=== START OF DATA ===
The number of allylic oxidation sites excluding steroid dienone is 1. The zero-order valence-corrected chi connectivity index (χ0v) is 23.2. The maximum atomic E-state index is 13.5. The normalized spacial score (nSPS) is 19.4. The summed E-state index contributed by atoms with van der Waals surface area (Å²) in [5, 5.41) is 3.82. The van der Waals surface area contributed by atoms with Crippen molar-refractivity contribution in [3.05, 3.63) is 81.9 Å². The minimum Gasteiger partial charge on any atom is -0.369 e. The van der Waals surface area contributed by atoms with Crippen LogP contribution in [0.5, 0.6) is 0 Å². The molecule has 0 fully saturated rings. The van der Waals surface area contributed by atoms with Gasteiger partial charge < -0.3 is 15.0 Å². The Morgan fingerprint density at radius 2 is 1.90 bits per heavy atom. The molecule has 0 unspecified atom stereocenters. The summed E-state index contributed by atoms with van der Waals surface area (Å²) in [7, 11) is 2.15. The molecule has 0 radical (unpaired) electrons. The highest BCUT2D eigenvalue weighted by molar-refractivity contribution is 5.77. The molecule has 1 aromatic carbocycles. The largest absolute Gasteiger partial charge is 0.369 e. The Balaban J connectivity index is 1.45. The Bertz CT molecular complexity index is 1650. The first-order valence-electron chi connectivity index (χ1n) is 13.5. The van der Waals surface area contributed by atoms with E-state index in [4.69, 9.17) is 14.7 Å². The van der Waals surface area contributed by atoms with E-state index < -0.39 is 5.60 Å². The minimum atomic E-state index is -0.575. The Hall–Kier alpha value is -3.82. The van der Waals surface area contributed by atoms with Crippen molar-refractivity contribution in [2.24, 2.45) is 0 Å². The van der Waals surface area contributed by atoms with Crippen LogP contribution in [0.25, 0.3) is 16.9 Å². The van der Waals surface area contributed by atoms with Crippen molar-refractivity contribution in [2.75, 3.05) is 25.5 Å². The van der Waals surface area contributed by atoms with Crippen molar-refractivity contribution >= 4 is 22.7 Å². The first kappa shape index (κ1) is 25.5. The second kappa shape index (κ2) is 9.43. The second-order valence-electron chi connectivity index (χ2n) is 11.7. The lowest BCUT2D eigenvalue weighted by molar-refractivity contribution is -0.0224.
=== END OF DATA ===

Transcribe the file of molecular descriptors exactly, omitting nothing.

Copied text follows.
The number of allylic oxidation sites excluding steroid dienone is 1. The zero-order valence-corrected chi connectivity index (χ0v) is 23.2. The maximum atomic E-state index is 13.5. The normalized spacial score (nSPS) is 19.4. The summed E-state index contributed by atoms with van der Waals surface area (Å²) in [5, 5.41) is 3.82. The van der Waals surface area contributed by atoms with Crippen molar-refractivity contribution in [3.05, 3.63) is 81.9 Å². The minimum Gasteiger partial charge on any atom is -0.369 e. The van der Waals surface area contributed by atoms with Crippen LogP contribution in [0.5, 0.6) is 0 Å². The molecule has 0 fully saturated rings. The van der Waals surface area contributed by atoms with Gasteiger partial charge < -0.3 is 15.0 Å². The Morgan fingerprint density at radius 2 is 1.90 bits per heavy atom. The molecule has 0 unspecified atom stereocenters. The summed E-state index contributed by atoms with van der Waals surface area (Å²) in [7, 11) is 2.15. The molecule has 0 radical (unpaired) electrons. The highest BCUT2D eigenvalue weighted by molar-refractivity contribution is 5.77. The molecule has 1 aromatic carbocycles. The largest absolute Gasteiger partial charge is 0.369 e. The Balaban J connectivity index is 1.45. The Bertz CT molecular complexity index is 1650. The first-order valence-electron chi connectivity index (χ1n) is 13.5. The van der Waals surface area contributed by atoms with E-state index in [4.69, 9.17) is 14.7 Å². The van der Waals surface area contributed by atoms with E-state index < -0.39 is 5.60 Å². The minimum atomic E-state index is -0.575. The Hall–Kier alpha value is -3.82. The van der Waals surface area contributed by atoms with Crippen molar-refractivity contribution in [2.24, 2.45) is 0 Å². The van der Waals surface area contributed by atoms with Crippen LogP contribution in [0.25, 0.3) is 16.9 Å². The van der Waals surface area contributed by atoms with Crippen molar-refractivity contribution in [2.75, 3.05) is 25.5 Å². The van der Waals surface area contributed by atoms with Crippen molar-refractivity contribution >= 4 is 22.7 Å². The first kappa shape index (κ1) is 25.5. The second kappa shape index (κ2) is 9.43. The second-order valence-electron chi connectivity index (χ2n) is 11.7. The lowest BCUT2D eigenvalue weighted by molar-refractivity contribution is -0.0224.